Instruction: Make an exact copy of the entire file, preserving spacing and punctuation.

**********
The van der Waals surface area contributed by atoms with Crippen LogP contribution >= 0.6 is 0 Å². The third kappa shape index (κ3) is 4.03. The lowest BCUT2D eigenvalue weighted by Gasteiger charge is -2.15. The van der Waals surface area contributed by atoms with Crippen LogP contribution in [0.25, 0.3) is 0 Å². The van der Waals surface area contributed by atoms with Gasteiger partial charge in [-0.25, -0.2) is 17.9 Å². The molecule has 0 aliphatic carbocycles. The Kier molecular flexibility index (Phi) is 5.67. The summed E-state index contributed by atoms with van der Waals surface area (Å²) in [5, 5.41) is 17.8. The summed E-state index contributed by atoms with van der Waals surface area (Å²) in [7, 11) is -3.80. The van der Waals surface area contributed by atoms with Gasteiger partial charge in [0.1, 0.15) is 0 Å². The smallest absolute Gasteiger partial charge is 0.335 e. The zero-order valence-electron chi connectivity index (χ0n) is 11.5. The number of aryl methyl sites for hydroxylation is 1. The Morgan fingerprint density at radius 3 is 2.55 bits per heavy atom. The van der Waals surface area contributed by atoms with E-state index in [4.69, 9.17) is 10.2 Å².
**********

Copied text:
The van der Waals surface area contributed by atoms with Crippen LogP contribution >= 0.6 is 0 Å². The third kappa shape index (κ3) is 4.03. The lowest BCUT2D eigenvalue weighted by Gasteiger charge is -2.15. The van der Waals surface area contributed by atoms with Crippen LogP contribution in [0.25, 0.3) is 0 Å². The van der Waals surface area contributed by atoms with Gasteiger partial charge in [-0.25, -0.2) is 17.9 Å². The molecule has 0 aliphatic carbocycles. The Kier molecular flexibility index (Phi) is 5.67. The summed E-state index contributed by atoms with van der Waals surface area (Å²) in [5, 5.41) is 17.8. The summed E-state index contributed by atoms with van der Waals surface area (Å²) in [7, 11) is -3.80. The van der Waals surface area contributed by atoms with Gasteiger partial charge in [0.1, 0.15) is 0 Å². The smallest absolute Gasteiger partial charge is 0.335 e. The zero-order valence-electron chi connectivity index (χ0n) is 11.5. The number of aryl methyl sites for hydroxylation is 1. The Morgan fingerprint density at radius 3 is 2.55 bits per heavy atom. The van der Waals surface area contributed by atoms with E-state index in [4.69, 9.17) is 10.2 Å².